Two years on since Wanderers were snatched from the edge of the financial abyss, it seems churlish to call for the club’s owners to dig deep or miss out.
Every one of the 1,500 travelling fans who snaked two sides of the Abbey Stadium on Saturday lived through a living nightmare in 2019.
Now, Bolton Wanderers 2.0 has emerged from that unsavoury mire thanks to Football Ventures, and had moral compass repaired. But no matter what debt supporters owe Sharon Brittan and Co for saving their club’s soul, almost every one of them walked away from the ground hoping there would be at least one new signing to avoid many more frustrating afternoons like this.
Defensively suspect for 20 minutes, relatively impotent in attack for the next 70, this was a big reality check for anyone who thought Wanderers’ return to League One would be a leisurely punt down the River Cam.
By the time the National Lottery balls had been drawn, there were calls for another proven goal-scorer, an imaginative number 10, two full-backs, a pint of lager and a packet of crisps – but it would be most un-Bolton to react to one poor result by changing their transfer plans. These days cooler heads preside.
This narrow defeat, following as it did the penalty shootout exit at Wigan Athletic, does offer some scope for debate. Ian Evatt has a squad which looks more balanced than it has for several years, albeit the lack of a direct replacement for Eoin Doyle remains a bugbear for many.
The big question is whether this tight-knit, hard-working squad is good enough to do what Evatt wants it to do?
League One has some big names – Bolton being one – and some hefty budgets. The ever-aspirational Evatt believes his side can challenge at the top end of the table without spending the sums that other clubs have this summer. And what a wonderful story arc it would be if Football Ventures could add Championship football to their list for their third anniversary.
For inspiration, Cambridge’s own ascent is not a bad example. Their promotion from League Two was based on the surprising 34-goal haul of Paul Mullin – now at Phil Parkinson’s Wrexham – and a fearless attitude on the pitch which could be seen from the first whistle against the Whites.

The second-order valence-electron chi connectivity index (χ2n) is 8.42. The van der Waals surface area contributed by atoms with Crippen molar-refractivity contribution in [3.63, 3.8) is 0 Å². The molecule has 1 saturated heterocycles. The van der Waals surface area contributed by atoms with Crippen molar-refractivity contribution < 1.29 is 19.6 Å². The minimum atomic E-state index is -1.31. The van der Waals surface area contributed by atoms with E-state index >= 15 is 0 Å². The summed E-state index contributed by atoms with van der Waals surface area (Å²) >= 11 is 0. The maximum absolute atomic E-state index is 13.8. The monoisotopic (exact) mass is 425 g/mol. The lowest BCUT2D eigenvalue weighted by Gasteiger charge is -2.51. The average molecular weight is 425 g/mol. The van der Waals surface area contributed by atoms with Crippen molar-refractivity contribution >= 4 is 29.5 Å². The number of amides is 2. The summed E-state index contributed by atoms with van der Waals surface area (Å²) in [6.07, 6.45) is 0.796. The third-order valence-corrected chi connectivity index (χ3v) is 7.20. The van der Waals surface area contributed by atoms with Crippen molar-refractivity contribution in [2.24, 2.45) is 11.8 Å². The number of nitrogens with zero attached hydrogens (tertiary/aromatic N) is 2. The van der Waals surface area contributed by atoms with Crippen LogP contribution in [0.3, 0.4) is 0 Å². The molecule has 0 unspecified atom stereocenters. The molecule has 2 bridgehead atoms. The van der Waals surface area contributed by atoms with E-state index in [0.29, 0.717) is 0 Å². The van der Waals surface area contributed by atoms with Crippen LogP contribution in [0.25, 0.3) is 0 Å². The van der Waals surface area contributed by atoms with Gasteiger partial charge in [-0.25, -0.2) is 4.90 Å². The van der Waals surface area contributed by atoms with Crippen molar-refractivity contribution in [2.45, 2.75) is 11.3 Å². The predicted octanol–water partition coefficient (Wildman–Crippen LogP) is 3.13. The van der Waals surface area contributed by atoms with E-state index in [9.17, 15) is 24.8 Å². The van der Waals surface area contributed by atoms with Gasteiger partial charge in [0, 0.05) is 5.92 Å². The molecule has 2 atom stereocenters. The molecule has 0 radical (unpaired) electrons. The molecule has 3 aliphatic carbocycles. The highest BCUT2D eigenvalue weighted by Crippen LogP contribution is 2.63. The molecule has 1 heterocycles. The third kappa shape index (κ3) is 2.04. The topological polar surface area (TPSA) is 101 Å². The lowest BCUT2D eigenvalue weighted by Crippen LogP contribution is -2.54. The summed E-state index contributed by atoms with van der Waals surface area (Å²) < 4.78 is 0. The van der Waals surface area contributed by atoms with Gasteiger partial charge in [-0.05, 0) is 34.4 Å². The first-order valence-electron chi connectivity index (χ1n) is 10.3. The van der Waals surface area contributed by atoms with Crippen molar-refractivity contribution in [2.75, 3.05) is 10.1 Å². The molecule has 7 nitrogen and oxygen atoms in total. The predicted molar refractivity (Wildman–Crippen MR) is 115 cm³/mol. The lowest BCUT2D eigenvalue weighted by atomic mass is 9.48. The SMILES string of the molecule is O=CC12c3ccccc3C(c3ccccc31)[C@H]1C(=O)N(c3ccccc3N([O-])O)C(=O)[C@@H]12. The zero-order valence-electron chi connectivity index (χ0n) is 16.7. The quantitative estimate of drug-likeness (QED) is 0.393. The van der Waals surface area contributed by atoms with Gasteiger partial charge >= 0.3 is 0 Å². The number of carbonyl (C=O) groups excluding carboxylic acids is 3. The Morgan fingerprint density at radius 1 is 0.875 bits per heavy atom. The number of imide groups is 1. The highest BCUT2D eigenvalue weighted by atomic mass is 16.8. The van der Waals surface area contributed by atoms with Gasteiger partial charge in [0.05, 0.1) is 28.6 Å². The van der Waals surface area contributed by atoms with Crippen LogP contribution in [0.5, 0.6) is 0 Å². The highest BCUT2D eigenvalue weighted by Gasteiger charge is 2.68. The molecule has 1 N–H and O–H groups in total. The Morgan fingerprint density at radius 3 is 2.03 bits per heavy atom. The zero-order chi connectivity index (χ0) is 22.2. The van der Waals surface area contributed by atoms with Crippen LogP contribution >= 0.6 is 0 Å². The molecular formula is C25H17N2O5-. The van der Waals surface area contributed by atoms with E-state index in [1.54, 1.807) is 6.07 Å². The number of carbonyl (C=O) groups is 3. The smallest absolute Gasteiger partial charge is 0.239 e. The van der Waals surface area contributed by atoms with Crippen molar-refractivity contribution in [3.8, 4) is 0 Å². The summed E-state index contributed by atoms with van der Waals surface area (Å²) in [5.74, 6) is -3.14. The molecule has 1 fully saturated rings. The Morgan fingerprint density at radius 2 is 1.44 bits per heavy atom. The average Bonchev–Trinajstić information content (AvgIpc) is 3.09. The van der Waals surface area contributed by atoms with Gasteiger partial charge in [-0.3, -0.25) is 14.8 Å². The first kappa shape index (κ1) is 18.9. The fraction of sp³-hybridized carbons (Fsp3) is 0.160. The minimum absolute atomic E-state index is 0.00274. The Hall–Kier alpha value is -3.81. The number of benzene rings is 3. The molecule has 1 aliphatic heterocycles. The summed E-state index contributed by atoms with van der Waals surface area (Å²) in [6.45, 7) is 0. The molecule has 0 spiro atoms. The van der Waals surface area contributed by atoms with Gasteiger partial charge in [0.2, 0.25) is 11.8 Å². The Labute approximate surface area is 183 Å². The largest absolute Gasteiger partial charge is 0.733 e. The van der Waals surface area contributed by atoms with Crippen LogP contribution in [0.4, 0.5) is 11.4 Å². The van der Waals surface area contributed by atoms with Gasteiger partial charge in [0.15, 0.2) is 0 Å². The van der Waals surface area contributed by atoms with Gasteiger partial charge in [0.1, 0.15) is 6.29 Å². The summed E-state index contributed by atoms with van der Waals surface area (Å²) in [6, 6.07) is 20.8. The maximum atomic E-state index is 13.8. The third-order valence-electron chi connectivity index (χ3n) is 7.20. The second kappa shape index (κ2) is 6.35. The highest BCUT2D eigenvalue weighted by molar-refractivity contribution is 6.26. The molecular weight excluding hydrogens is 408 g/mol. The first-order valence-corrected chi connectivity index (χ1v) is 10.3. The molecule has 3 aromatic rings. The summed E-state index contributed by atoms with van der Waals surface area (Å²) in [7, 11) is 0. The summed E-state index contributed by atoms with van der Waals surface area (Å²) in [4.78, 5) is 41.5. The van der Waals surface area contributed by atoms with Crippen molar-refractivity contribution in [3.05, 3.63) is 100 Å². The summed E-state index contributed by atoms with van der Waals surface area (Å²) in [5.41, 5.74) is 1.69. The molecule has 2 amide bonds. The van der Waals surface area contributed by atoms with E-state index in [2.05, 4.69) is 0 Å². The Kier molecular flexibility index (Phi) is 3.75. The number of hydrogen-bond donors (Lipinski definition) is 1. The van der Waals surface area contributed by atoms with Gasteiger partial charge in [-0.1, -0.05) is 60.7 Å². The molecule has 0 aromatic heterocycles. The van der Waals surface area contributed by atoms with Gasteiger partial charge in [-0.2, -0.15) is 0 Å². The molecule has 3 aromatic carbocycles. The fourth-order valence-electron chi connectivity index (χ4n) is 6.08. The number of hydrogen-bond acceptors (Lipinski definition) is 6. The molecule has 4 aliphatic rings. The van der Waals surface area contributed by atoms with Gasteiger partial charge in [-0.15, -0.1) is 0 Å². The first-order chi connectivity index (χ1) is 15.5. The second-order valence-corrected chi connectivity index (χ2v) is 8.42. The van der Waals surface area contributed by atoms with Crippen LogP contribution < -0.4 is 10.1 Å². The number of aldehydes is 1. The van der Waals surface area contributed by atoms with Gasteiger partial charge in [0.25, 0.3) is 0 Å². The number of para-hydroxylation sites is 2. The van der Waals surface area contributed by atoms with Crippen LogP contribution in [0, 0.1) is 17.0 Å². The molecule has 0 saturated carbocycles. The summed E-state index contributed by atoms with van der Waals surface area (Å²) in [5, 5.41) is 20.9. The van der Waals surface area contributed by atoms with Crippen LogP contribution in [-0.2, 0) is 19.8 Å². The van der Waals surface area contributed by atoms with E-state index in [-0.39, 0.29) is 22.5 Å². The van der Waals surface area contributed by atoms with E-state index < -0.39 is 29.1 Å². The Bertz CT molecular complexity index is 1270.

While it is tempting to criticise Bolton’s poor delivery from wide areas, the wasteful finishing, the lack of tempo before half time, perhaps we should also acknowledge the home side’s magnificent defensive effort too?
George Williams and Conor Masterson were particularly impressive for Mark Bonner’s side, along with goalscorer Shilow Tracey and target man Joe Ironside, who brought out a level of mere mortality in Ricardo Santos that we haven’t witnessed in months.
Early on, Ironside’s physical presence allowed Cambridge to get up the pitch and create a few good chances. Wanderers, meanwhile, were lost in the rush.
Williams’ cross-shot was clawed from under the bar by Joel Dixon, another dangerous ball skipped inches wide of the post, before, finally, Wes Hoolahan’s clever pass played in an unmarked Tracey to pass in the game’s only goal from 12 yards.
The switch from positive to negative was instant. Wanderers would play the rest of the game faced with a 10-man defensive wall but only had themselves to blame.
The likes of Josh Sheehan and MJ Williams started to get on the ball but too often in their own half, a slow, laboured build-up which had their hosts simply shifting side-to-side in neat rows like table football men.
Dapo Afolayan looked like the only man capable of breaking through those invisible boundaries and he did blast one effort just over the bar to give Bolton’s fans at least some hope a result could be saved in the second half.
Things did improve after Evatt had his say at the break. Afolayan again looked like the main man – but Declan John had sparked into some life on the left and Santos, Williams and Sheehan had dropped into gear and were moving forward again.
An equaliser should have been found when Sheehan’s dreamy pass over the top put Afolayan in past Williams but Dimitar Mitov was able to save with his feet and Wanderers’ best chance of the day spurned with only an hour played.
Sheehan did hit the post with a deflected header, the whole incident unfolding in slow motion in front of the Bolton fans who chose to park their backsides instead of cheer on from the terraces.
And though Wanderers and Evatt went through the motions, changing shape, bringing on Elias Kachunga and Nathan Delfouneso to end the game with all their attacking options on the field, it never quite felt like it would be enough.
Cambridge celebrated every block, every tackle, every clearance heading out of the stand. And rightly so. Wanderers had gobbled up 75 per cent of the possession on the day, so to protect a 1-0 lead for more than an hour against incessant pressure was no mean feat.
There was timewasting. Of course, there was timewasting. Again, however, it felt like any injustice that Bolton felt at the final whistle had been self-inflicted.
Then the analysis began. Is there enough punch up front? Why has the quality from wide areas disappeared in the last couple of games? Just how hard has this squad been hit by Covid, and do we need to be concerned that its effects could stretch beyond the transfer window?
For the next couple of days, though, we can forget the fine details; there are only a couple of questions that really need to be answered.
Have Wanderers new owners complied with the EFL’s rules and paid off the unsecured creditors they inherited two years ago?
And is there any cash left in the pot to bring in another player before that pesky window slams shut?
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